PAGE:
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to rework. slowly merging sections..



  • - disciplines and sub-disciplines in the field of physics that are concerned with the observation of physical phenomena and experiments. Methods vary from discipline to discipline, from simple experiments and observations, such as the Cavendish experiment, to more complicated ones, such as the Large Hadron Collider.

Fields and interactions

Quantum mechanics

a meeeess. still matching fields to excitations to particles etc.

Quanta is the plural of quantum.

  • Notes: Quantum Mechanics - This short lecture series has two main goals: 1. To introduce you to quantum mechanics at a level necessary for a good understanding of the fundamentals of nuclear magnetic resonance (NMR) and 2. To present the quantum mechanical description of NMR in sufficient detail so that you can understand multiple quantum coherence effects. [5]

  • YouTube playlist: Carthage PHY4200 Quantum mechanics video lectures for PHY4200, spring 2013, at Carthage College. These videos are meant to accompany in-class tutorials, problem solving exercises, and homeworks.

  • - a portion of the whole Universe (environment or physical world) which is taken under consideration to make analysis or to study for quantum mechanics pertaining to the wave-particle duality in that system and everything outside this system (i.e. environment) is studied only to observe its effects on the system. A quantum system involves the wave function and its constituents, such as the momentum and wavelength of the wave for which wave function is being defined.

to reorder, merge with above

  • a set of units of measurement defined exclusively in terms of five universal physical constants, in such a manner that these five physical constants take on the numerical value of 1 when expressed in terms of these units. Originally proposed in 1899 by German physicist Max Planck, these units are also known as natural units because the origin of their definition comes only from properties of nature and not from any human construct. Planck units are only one system of several systems of natural units, but Planck units are not based on properties of any prototype object or particle (that would be arbitrarily chosen), but rather on only the properties of free space.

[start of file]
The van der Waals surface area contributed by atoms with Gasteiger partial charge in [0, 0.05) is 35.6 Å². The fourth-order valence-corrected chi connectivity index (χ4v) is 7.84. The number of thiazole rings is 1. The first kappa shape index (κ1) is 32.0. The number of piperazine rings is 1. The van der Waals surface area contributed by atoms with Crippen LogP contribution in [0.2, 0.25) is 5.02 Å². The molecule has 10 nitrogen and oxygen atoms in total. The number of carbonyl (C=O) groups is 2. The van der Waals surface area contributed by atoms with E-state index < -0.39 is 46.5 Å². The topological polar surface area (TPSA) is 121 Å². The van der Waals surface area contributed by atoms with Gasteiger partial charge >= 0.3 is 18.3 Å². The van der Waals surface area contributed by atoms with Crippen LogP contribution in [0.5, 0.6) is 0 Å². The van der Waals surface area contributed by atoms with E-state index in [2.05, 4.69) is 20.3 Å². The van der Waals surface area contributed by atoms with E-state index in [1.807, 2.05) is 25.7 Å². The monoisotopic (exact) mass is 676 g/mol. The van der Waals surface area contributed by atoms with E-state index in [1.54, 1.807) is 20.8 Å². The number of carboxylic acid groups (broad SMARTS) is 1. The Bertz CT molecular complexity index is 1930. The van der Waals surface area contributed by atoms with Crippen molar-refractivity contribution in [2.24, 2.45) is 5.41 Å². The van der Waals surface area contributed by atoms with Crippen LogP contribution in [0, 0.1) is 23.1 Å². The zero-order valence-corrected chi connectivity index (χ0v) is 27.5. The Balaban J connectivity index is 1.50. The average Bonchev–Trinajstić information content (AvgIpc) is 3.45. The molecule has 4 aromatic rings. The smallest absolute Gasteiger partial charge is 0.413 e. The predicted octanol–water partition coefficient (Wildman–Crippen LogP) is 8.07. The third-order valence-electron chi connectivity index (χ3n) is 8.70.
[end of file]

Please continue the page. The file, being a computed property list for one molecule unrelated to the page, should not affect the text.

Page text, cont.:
Planck units have significance for theoretical physics since they simplify several recurring algebraic expressions of physical law by nondimensionalization. They are relevant in research on unified theories such as quantum gravity. The Planck scale expresses the region in which the predictions of the Standard Model of quantum field theory and of general relativity are no longer reconcilable, and quantum effects of gravity are expected to dominate. This occurs at energy 1.22×1019 GeV (the Planck energy), at times 5.39×10−44 s (the Planck time) and length 1.62×10−35 m (the Planck length).

The five universal constants that Planck units, by definition, normalize to 1 are:

  • the speed of light in a vacuum, c,
  • the gravitational constant, G,
  • the reduced Planck constant, ħ,
  • the Coulomb constant, 1/4πε0
  • the Boltzmann constant, kB

Each of these constants can be associated with a fundamental physical theory or concept: c with special relativity, G with general relativity, ħ with quantum mechanics, ε0 with electric charge (electromagnetism), and kB with the notion of temperature (statistical mechanics and thermodynamics).

  • - quantum of action in quantum mechanics. first described as the proportionality constant between the energy (E) of a photon and the frequency (ν) of its associated electromagnetic wave

where E is the energy of a physical system, m is the mass of the system, and c is the speed of light in a vacuum (about 3×108 m/s). In words, energy equals mass multiplied by the square of the speed of light. Because the speed of light is a very large number in everyday units, the formula implies that any small amount of matter contains a very large amount of energy. Some of this energy may be released as heat and light by chemical or nuclear transformations. This also serves to convert units of mass to units of energy, no matter what system of measurement units is used.

  • - states that the behavior of systems described by the theory of quantum mechanics (or by the old quantum theory) reproduces classical physics in the limit of large quantum numbers. In other words, it says that for large orbits and for large energies, quantum calculations must agree with classical calculations. The principle was formulated by Niels Bohr in 1920,[2] though he had previously made use of it as early as 1913 in developing his model of the atom.

The term is also used more generally, to represent the idea that a new theory should reproduce the results of older well-established theories (which become limiting cases) in those domains where the old theories work. Classical quantities appear in quantum mechanics in the form of expected values of observables, and as such the Ehrenfest theorem (which predicts the time evolution of the expected values) lends support to the correspondence principle.